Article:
As the follow-on to the F-102 Delta Dagger and a beneficiary of the area rule applied to later models of that predecessor aircraft, the F-106 was known as the “ultimate interceptor”. Serving almost 30 years in the USAF, various ANG units, and as a NASA research platform, the F-106A saw a production run of 277 aircraft. Equipped with a Hughes MA-1 integrated fire control system designed to link with ground-based SAGE (Semi-Automatic Ground Environment) equipment, the Dart was fitted out with four AIM-4 Falcon air to air missiles as well as one of several variants of nuclear-tipped rockets, all designed to take out an incoming Soviet heavy bomber. All weaponry was carried internally in a large weapons bay.
Trumpeter’s rendition of the hot rod Delta Dart is all new tooling consisting of 5 crisply molded frets in light gray, medium soft plastic, two sprues of clear plastic (canopy, windshield, landing lights, beacon) and a colorful decal sheet offering three sets of markings; a 460th FIS bird from 1972, an early serial number Dart that was later converted to a QF-106 target drone, and the variant I built, a 171st FIS aircraft serving with the Michigan ANG at Selfridge, ca 1977.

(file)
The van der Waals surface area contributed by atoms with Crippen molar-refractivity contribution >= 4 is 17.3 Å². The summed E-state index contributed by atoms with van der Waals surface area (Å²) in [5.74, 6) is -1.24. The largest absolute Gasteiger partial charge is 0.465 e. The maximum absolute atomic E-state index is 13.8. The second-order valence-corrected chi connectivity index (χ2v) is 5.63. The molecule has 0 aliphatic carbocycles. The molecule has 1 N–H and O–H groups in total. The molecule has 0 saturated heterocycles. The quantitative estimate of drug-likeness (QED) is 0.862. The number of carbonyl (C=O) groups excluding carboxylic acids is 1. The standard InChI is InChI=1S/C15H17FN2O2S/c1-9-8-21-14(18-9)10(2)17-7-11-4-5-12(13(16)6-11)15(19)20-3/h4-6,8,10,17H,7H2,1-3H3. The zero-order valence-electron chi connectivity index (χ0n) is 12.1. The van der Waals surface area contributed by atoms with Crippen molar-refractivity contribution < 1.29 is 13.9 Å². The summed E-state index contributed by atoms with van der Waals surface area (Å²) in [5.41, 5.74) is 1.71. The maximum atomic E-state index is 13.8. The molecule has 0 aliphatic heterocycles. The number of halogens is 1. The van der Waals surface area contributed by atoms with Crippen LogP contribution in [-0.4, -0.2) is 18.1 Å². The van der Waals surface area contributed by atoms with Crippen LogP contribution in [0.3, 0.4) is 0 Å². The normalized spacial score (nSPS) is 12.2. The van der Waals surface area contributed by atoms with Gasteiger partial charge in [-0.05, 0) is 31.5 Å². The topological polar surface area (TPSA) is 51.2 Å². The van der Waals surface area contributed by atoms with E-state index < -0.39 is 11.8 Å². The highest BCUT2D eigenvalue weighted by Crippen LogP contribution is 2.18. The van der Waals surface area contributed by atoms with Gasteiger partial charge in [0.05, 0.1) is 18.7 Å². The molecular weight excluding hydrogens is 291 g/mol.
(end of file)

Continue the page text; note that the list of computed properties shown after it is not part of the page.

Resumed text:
Construction was straightforward. Very little cleanup was required, mold lines are minimal and the fit is exquisite – some parts were literally press fit. The exception to this statement (and let’s allow plenty of room for operator error) was the fit-up of the engine inlet/boundary layer plate to the fuselage, and most troublesome, the wing assembly. Trumpeter molded the entire upper wing as one piece and has you attach the two lower inboard wing sections to that molding in Step 9. This results in a large joint, much of which follows natural panel lines on the aircraft, except for one long fore-and-aft joint (which is cleverly designed to fit under the external fuel tanks and be less obvious). However, there is no positive surface for inboard lower wing panel to sit on at this joint (which is puzzling, it doesn’t appear difficult to have molded one). The result is a “floating” joint that required a lot of work to fair in after assembly. If I built this kit again I’d pay a lot of attention to getting these two surfaces flush, because I spent a lot of time scraping the high spots trying to mate them up, with less than perfect results. This joint runs through a lot of access panels on the lower wing, and I spent some time rescribing these. The good news? First of all, it’s on the bottom. Second, having no joints to deal with on the upper wing almost makes up for the fiddly lower joint. In fact, I used almost no filler anywhere on the aircraft with the exception of the inlet and lower wing joint issues described above.